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The Unforgettable Fire is the fourth studio album by Irish rock band U2. It was produced by Brian Eno and Daniel Lanois, and released on 1 October 1984 by Island Records. The band wanted to pursue a new musical direction following the harder-hitting rock of their previous album, War (1983). As a result, they employed Eno and Lanois to produce and assist in their experimentation with a more ambient and abstract sound. The resulting change in direction was at the time the band's most dramatic. The album's title is a reference to "The Unforgettable Fire", an art exhibit about the atomic bombing of Hiroshima.

The Unforgettable Fire
A black-and-white photo of a castle with the album and artist name written in dark crimson banners above and below it
Studio album by
Released1 October 1984 (1984-10-01)
Recorded7 May – 5 August 1984
Studio
Genre
Length42:38
LabelIsland
Producer
U2 chronology
U2 Live at Red Rocks: Under a Blood Red Sky
(1984)
The Unforgettable Fire
(1984)
Wide Awake in America
(1985)
Singles from The Unforgettable Fire
  1. "Pride (In the Name of Love)"
    Released: 3 September 1984
  2. "The Unforgettable Fire"
    Released: 22 April 1985

Recording began in May 1984 at Slane Castle, where the band lived, wrote, and recorded to find new inspiration. The album was completed in August 1984 at Windmill Lane Studios. It features atmospheric sounds and lyrics that lead vocalist Bono describes as "sketches". "Pride (In the Name of Love)" and "MLK" are lyrical tributes to Martin Luther King Jr.[2][3]

The Unforgettable Fire received generally favourable reviews from critics and produced the band's biggest hit at the time, "Pride (In the Name of Love)", as well as the live favourite "Bad", a song about heroin addiction. A 25th anniversary edition of the album was released in October 2009.

BackgroundEdit

"We knew the world was ready to receive the heirs to The Who. All we had to do was to keep doing what we were doing and we would become the biggest band since Led Zeppelin, without a doubt. But something just didn't feel right. We felt we had more dimension than just the next big anything, we had something unique to offer. The innovation was what would suffer if we went down the standard rock route. We were looking for another feeling."

 —Bono, on The Unforgettable Fire's new direction.[4]

U2 feared that following the overt rock of their 1983 album War and the War Tour, they were in danger of becoming another "shrill", "sloganeering arena-rock band".[5] Following a show at Dublin's Phoenix Park Racecourse in August 1983, one of the final dates of the War Tour, lead vocalist Bono spoke in metaphors about the band breaking up and reforming with a different direction. In the 10th issue of U2 Magazine, released in February 1984, Bono hinted at radical changes on the next album saying that he could not "sleep at night with the thought of it all" and that they were "undertaking a real departure".[6] As bassist Adam Clayton recalls, "We were looking for something that was a bit more serious, more arty."[4]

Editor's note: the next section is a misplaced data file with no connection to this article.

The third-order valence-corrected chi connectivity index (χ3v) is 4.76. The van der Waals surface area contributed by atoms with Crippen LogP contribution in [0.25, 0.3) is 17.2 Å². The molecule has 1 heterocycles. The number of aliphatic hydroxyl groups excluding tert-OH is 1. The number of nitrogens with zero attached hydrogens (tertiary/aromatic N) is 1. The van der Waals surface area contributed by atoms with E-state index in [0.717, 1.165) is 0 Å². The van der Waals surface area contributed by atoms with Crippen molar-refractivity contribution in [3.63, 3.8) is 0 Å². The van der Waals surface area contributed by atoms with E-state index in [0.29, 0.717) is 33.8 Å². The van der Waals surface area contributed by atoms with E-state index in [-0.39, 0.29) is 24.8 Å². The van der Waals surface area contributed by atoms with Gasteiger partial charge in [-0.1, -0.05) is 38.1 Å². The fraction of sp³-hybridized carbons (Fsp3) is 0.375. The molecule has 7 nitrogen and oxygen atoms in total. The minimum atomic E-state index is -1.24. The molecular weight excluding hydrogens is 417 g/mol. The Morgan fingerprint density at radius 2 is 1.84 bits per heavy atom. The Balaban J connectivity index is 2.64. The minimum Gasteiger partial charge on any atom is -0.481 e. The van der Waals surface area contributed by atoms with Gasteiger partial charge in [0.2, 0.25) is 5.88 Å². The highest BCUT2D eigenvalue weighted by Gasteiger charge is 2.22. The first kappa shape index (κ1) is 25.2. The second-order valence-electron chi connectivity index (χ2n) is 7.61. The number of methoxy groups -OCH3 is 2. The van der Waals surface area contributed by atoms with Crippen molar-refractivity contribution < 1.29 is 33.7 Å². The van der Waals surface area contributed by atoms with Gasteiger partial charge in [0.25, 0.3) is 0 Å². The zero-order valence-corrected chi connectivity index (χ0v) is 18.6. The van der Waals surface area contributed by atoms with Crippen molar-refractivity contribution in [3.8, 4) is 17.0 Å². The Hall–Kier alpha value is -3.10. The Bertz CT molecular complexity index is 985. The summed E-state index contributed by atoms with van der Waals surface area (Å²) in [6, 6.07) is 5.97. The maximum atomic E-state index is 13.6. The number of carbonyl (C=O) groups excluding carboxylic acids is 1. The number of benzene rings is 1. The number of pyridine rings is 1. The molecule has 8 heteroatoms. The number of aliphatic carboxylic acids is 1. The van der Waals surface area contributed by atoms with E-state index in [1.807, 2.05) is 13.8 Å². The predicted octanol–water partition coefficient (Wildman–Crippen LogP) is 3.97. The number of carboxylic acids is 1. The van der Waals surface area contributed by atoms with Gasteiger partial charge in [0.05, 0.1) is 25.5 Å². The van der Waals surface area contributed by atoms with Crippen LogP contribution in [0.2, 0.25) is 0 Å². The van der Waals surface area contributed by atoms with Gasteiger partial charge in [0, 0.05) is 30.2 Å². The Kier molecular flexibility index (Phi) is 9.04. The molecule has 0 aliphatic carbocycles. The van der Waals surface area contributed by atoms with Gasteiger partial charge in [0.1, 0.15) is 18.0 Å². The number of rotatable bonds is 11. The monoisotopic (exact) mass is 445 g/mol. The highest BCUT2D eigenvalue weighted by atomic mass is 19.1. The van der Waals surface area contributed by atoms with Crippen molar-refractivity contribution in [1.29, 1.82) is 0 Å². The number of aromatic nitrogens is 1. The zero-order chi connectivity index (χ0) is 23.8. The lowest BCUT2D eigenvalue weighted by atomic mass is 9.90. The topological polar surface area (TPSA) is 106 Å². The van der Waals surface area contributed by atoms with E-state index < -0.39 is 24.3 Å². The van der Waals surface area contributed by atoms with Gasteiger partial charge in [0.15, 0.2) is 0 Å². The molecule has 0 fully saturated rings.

The group wrote initial material for the album at Bono's home in a Martello tower in late 1983.

In late 1983, after completing the War Tour with shows in Japan,[7] U2 rehearsed at Bono's seaside home in a Martello tower in Bray, County Wicklow. During this time, the songs "Pride (In the Name of Love)", "The Unforgettable Fire", and "A Sort of Homecoming" were initially composed.[4]

U2 had recorded their first three albums at Windmill Lane Studios but decided to find a new location for their next studio album.[8] Clayton lamented the lack of a live room at Windmill Lane in which the band could play together,[9] while the band's manager Paul McGuinness said the studio had barely enough space for people to work.[8] McGuinness set to finding a new location and came up with Church Hall in Ranelagh, but he found it overpriced.[8] The band's tour manager Dennis Sheehan also searched for suitable locations and found Slane Castle in County Meath.[10] The building's owner, Lord Henry Mountcharles, offered to lease it to the group for less than half the cost of Church Hall, and also offered lodging and to feed the band and crew from the restaurant on-premises.[8] The castle's Gothic ballroom, which was originally built for music and had a 30-foot high domed ceiling, also attracted the band, as they were looking to capture the natural acoustics of a room in their recordings.[8][11]

The band had recorded their first three studio albums with producer Steve Lillywhite, and rather than create the "son of War", they sought experimentation.[12] Both Lillywhite and the group agreed that it was time for a change of producers and that they should not "repeat the same formula".[4] For their next studio album, the band considered hiring Conny Plank, whose previous production credits included Can, Kraftwerk, and Ultravox.[13] U2 also met with Roxy Music producer Rhett Davies, but Clayton said that it "didn't really go anywhere".[4] They also considered Jimmy Iovine, who had produced their live album Under a Blood Red Sky the year prior,[14] but they found their early musical ideas for the new album to be too "European" for an American producer.[9] Iovine thought that he was in line for the job and went so far as to hold a meeting about recording logistics at Slane Castle with his engineer Shelly Yakus and engineer Randy Ezratty, whose mobile recording studio U2 would be using once again. However, at the last minute, McGuinness informed Ezratty that they would be proceeding with different producers.[14]

 
Seeking a new musical direction after their first three albums, U2 hired Brian Eno and Daniel Lanois to produce The Unforgettable Fire.